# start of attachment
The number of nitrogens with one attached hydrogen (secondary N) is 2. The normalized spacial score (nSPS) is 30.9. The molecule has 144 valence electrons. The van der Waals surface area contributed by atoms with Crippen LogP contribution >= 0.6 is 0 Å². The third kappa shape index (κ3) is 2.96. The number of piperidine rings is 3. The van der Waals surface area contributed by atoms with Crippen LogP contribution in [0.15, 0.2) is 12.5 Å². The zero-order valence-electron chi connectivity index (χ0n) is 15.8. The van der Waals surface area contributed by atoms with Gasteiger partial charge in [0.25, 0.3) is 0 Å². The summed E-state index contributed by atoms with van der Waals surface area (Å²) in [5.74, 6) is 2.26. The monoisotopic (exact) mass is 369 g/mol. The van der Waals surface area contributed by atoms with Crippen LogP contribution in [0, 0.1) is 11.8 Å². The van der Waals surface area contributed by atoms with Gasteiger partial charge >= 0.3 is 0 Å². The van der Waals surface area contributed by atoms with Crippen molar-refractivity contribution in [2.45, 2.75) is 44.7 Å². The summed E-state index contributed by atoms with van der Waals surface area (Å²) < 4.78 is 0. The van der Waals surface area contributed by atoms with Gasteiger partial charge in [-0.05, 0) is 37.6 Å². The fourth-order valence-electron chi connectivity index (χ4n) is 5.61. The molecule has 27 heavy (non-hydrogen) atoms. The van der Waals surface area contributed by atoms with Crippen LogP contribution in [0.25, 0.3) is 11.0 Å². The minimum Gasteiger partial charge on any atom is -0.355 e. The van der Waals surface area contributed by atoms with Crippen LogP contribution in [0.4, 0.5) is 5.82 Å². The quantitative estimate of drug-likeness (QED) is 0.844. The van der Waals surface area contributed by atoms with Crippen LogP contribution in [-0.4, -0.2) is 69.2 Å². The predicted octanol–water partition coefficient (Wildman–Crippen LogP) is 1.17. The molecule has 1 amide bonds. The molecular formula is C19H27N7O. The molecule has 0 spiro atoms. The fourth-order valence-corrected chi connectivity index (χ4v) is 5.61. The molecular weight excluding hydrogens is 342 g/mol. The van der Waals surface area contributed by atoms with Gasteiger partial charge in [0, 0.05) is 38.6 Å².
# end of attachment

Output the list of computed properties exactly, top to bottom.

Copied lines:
The number of nitrogens with one attached hydrogen (secondary N) is 2. The normalized spacial score (nSPS) is 30.9. The molecule has 144 valence electrons. The van der Waals surface area contributed by atoms with Crippen LogP contribution >= 0.6 is 0 Å². The third kappa shape index (κ3) is 2.96. The number of piperidine rings is 3. The van der Waals surface area contributed by atoms with Crippen LogP contribution in [0.15, 0.2) is 12.5 Å². The zero-order valence-electron chi connectivity index (χ0n) is 15.8. The van der Waals surface area contributed by atoms with Gasteiger partial charge in [0.25, 0.3) is 0 Å². The summed E-state index contributed by atoms with van der Waals surface area (Å²) in [5.74, 6) is 2.26. The monoisotopic (exact) mass is 369 g/mol. The van der Waals surface area contributed by atoms with Crippen LogP contribution in [0, 0.1) is 11.8 Å². The van der Waals surface area contributed by atoms with Gasteiger partial charge >= 0.3 is 0 Å². The van der Waals surface area contributed by atoms with Crippen molar-refractivity contribution in [2.45, 2.75) is 44.7 Å². The summed E-state index contributed by atoms with van der Waals surface area (Å²) < 4.78 is 0. The van der Waals surface area contributed by atoms with Gasteiger partial charge in [-0.05, 0) is 37.6 Å². The fourth-order valence-electron chi connectivity index (χ4n) is 5.61. The molecule has 27 heavy (non-hydrogen) atoms. The van der Waals surface area contributed by atoms with Crippen LogP contribution in [0.25, 0.3) is 11.0 Å². The minimum Gasteiger partial charge on any atom is -0.355 e. The van der Waals surface area contributed by atoms with Crippen LogP contribution in [0.4, 0.5) is 5.82 Å². The quantitative estimate of drug-likeness (QED) is 0.844. The van der Waals surface area contributed by atoms with Crippen LogP contribution in [-0.4, -0.2) is 69.2 Å². The predicted octanol–water partition coefficient (Wildman–Crippen LogP) is 1.17. The molecule has 1 amide bonds. The molecular formula is C19H27N7O. The molecule has 0 spiro atoms. The fourth-order valence-corrected chi connectivity index (χ4v) is 5.61. The molecular weight excluding hydrogens is 342 g/mol. The van der Waals surface area contributed by atoms with Gasteiger partial charge in [0, 0.05) is 38.6 Å².